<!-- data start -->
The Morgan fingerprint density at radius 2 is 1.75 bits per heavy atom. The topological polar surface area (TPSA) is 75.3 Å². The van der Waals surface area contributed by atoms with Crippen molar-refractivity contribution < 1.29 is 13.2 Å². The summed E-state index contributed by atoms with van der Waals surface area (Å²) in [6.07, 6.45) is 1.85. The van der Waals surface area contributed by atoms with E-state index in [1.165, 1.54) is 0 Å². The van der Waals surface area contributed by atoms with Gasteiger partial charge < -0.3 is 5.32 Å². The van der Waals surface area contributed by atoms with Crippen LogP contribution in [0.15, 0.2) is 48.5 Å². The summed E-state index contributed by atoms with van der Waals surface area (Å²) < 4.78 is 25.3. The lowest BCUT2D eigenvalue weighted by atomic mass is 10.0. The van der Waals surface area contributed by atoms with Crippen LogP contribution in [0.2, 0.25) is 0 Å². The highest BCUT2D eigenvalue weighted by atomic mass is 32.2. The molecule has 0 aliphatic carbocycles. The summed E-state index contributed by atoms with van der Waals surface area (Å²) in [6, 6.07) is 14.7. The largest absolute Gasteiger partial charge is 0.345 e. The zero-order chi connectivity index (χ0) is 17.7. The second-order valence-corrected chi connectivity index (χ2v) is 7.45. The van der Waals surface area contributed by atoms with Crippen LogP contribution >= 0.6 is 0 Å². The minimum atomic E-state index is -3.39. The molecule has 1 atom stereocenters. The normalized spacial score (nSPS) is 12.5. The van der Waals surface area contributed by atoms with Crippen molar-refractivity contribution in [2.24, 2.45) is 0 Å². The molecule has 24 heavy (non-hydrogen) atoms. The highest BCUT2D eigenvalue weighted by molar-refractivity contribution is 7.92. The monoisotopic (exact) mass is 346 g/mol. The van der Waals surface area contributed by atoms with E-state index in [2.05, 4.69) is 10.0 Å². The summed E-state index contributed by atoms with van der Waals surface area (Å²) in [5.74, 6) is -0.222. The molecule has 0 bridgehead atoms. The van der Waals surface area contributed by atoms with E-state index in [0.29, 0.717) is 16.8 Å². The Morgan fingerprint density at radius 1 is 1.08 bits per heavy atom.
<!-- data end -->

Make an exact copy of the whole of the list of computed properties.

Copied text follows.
The Morgan fingerprint density at radius 2 is 1.75 bits per heavy atom. The topological polar surface area (TPSA) is 75.3 Å². The van der Waals surface area contributed by atoms with Crippen molar-refractivity contribution < 1.29 is 13.2 Å². The summed E-state index contributed by atoms with van der Waals surface area (Å²) in [6.07, 6.45) is 1.85. The van der Waals surface area contributed by atoms with E-state index in [1.165, 1.54) is 0 Å². The van der Waals surface area contributed by atoms with Gasteiger partial charge < -0.3 is 5.32 Å². The van der Waals surface area contributed by atoms with Crippen LogP contribution in [0.15, 0.2) is 48.5 Å². The summed E-state index contributed by atoms with van der Waals surface area (Å²) < 4.78 is 25.3. The lowest BCUT2D eigenvalue weighted by atomic mass is 10.0. The van der Waals surface area contributed by atoms with Crippen LogP contribution in [0.2, 0.25) is 0 Å². The highest BCUT2D eigenvalue weighted by atomic mass is 32.2. The molecule has 0 aliphatic carbocycles. The summed E-state index contributed by atoms with van der Waals surface area (Å²) in [6, 6.07) is 14.7. The largest absolute Gasteiger partial charge is 0.345 e. The zero-order chi connectivity index (χ0) is 17.7. The second-order valence-corrected chi connectivity index (χ2v) is 7.45. The van der Waals surface area contributed by atoms with Crippen LogP contribution >= 0.6 is 0 Å². The minimum atomic E-state index is -3.39. The molecule has 1 atom stereocenters. The normalized spacial score (nSPS) is 12.5. The van der Waals surface area contributed by atoms with Crippen molar-refractivity contribution in [2.24, 2.45) is 0 Å². The molecule has 24 heavy (non-hydrogen) atoms. The highest BCUT2D eigenvalue weighted by molar-refractivity contribution is 7.92. The monoisotopic (exact) mass is 346 g/mol. The van der Waals surface area contributed by atoms with E-state index in [2.05, 4.69) is 10.0 Å². The summed E-state index contributed by atoms with van der Waals surface area (Å²) in [5.74, 6) is -0.222. The molecule has 0 bridgehead atoms. The van der Waals surface area contributed by atoms with E-state index in [0.29, 0.717) is 16.8 Å². The Morgan fingerprint density at radius 1 is 1.08 bits per heavy atom.